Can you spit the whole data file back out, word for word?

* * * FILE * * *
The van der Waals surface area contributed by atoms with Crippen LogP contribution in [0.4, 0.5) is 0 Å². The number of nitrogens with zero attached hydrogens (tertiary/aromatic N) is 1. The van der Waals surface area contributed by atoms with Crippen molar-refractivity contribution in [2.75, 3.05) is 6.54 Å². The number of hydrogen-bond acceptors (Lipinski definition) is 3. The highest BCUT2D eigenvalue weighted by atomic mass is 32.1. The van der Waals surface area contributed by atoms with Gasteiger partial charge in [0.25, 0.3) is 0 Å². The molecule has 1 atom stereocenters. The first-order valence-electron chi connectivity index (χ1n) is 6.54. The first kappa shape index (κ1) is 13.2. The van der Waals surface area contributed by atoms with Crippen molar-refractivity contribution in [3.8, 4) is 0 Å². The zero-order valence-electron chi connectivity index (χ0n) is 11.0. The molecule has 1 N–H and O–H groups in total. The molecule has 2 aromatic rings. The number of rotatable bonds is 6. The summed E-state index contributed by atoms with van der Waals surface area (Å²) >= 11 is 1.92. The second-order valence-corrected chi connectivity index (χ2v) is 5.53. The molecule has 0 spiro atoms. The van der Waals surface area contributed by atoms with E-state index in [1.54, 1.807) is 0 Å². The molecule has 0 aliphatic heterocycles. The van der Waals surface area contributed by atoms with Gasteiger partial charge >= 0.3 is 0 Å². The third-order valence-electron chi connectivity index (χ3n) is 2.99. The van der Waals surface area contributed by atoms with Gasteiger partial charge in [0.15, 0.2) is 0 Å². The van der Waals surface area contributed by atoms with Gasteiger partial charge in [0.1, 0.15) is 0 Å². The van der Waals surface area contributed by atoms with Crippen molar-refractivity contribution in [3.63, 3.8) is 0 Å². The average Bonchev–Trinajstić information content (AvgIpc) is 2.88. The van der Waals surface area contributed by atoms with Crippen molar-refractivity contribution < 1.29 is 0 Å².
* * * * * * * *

The van der Waals surface area contributed by atoms with Crippen LogP contribution in [0.4, 0.5) is 0 Å². The number of nitrogens with zero attached hydrogens (tertiary/aromatic N) is 1. The van der Waals surface area contributed by atoms with Crippen molar-refractivity contribution in [2.75, 3.05) is 6.54 Å². The number of hydrogen-bond acceptors (Lipinski definition) is 3. The highest BCUT2D eigenvalue weighted by atomic mass is 32.1. The van der Waals surface area contributed by atoms with Gasteiger partial charge in [0.25, 0.3) is 0 Å². The molecule has 1 atom stereocenters. The first-order valence-electron chi connectivity index (χ1n) is 6.54. The first kappa shape index (κ1) is 13.2. The van der Waals surface area contributed by atoms with Crippen molar-refractivity contribution in [3.8, 4) is 0 Å². The zero-order valence-electron chi connectivity index (χ0n) is 11.0. The molecule has 1 N–H and O–H groups in total. The molecule has 2 aromatic rings. The number of rotatable bonds is 6. The summed E-state index contributed by atoms with van der Waals surface area (Å²) >= 11 is 1.92. The second-order valence-corrected chi connectivity index (χ2v) is 5.53. The molecule has 0 spiro atoms. The van der Waals surface area contributed by atoms with E-state index in [1.54, 1.807) is 0 Å². The molecule has 0 aliphatic heterocycles. The van der Waals surface area contributed by atoms with Gasteiger partial charge >= 0.3 is 0 Å². The third-order valence-electron chi connectivity index (χ3n) is 2.99. The van der Waals surface area contributed by atoms with Gasteiger partial charge in [0.15, 0.2) is 0 Å². The van der Waals surface area contributed by atoms with Gasteiger partial charge in [0.1, 0.15) is 0 Å². The van der Waals surface area contributed by atoms with Crippen molar-refractivity contribution in [3.63, 3.8) is 0 Å². The average Bonchev–Trinajstić information content (AvgIpc) is 2.88. The van der Waals surface area contributed by atoms with Crippen molar-refractivity contribution < 1.29 is 0 Å².